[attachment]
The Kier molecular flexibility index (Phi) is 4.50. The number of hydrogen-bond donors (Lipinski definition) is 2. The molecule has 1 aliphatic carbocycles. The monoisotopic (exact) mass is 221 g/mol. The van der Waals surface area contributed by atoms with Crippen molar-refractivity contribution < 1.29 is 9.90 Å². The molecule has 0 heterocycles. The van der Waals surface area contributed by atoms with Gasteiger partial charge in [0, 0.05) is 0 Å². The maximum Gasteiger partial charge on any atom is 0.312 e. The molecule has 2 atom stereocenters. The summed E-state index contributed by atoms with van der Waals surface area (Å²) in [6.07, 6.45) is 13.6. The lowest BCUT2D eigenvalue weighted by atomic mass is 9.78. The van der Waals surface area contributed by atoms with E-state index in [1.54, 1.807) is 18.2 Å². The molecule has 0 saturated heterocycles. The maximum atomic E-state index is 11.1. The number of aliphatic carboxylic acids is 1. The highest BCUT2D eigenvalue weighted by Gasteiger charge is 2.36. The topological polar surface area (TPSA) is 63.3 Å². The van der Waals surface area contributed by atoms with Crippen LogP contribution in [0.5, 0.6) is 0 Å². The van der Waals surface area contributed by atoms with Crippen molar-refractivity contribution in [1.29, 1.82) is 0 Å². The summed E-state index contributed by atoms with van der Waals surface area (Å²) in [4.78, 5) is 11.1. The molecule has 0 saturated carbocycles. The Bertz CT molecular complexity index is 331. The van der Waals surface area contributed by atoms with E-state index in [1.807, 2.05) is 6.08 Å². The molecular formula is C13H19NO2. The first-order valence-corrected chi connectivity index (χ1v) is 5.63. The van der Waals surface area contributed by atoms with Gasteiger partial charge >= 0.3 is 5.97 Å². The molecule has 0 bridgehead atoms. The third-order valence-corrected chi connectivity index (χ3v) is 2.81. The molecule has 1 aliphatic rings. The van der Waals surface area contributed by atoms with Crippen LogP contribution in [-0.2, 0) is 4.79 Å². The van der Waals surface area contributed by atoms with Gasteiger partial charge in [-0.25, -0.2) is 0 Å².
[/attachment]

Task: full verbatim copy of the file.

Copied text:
The Kier molecular flexibility index (Phi) is 4.50. The number of hydrogen-bond donors (Lipinski definition) is 2. The molecule has 1 aliphatic carbocycles. The monoisotopic (exact) mass is 221 g/mol. The van der Waals surface area contributed by atoms with Crippen molar-refractivity contribution < 1.29 is 9.90 Å². The molecule has 0 heterocycles. The van der Waals surface area contributed by atoms with Gasteiger partial charge in [0, 0.05) is 0 Å². The maximum Gasteiger partial charge on any atom is 0.312 e. The molecule has 2 atom stereocenters. The summed E-state index contributed by atoms with van der Waals surface area (Å²) in [6.07, 6.45) is 13.6. The lowest BCUT2D eigenvalue weighted by atomic mass is 9.78. The van der Waals surface area contributed by atoms with E-state index in [1.54, 1.807) is 18.2 Å². The molecule has 0 saturated heterocycles. The maximum atomic E-state index is 11.1. The number of aliphatic carboxylic acids is 1. The highest BCUT2D eigenvalue weighted by Gasteiger charge is 2.36. The topological polar surface area (TPSA) is 63.3 Å². The van der Waals surface area contributed by atoms with Crippen LogP contribution in [0.5, 0.6) is 0 Å². The van der Waals surface area contributed by atoms with Crippen molar-refractivity contribution in [1.29, 1.82) is 0 Å². The summed E-state index contributed by atoms with van der Waals surface area (Å²) in [4.78, 5) is 11.1. The molecule has 0 saturated carbocycles. The Bertz CT molecular complexity index is 331. The van der Waals surface area contributed by atoms with E-state index in [1.807, 2.05) is 6.08 Å². The molecular formula is C13H19NO2. The first-order valence-corrected chi connectivity index (χ1v) is 5.63. The van der Waals surface area contributed by atoms with Gasteiger partial charge >= 0.3 is 5.97 Å². The molecule has 0 bridgehead atoms. The third-order valence-corrected chi connectivity index (χ3v) is 2.81. The molecule has 1 aliphatic rings. The van der Waals surface area contributed by atoms with Crippen LogP contribution in [-0.2, 0) is 4.79 Å². The van der Waals surface area contributed by atoms with Gasteiger partial charge in [-0.25, -0.2) is 0 Å².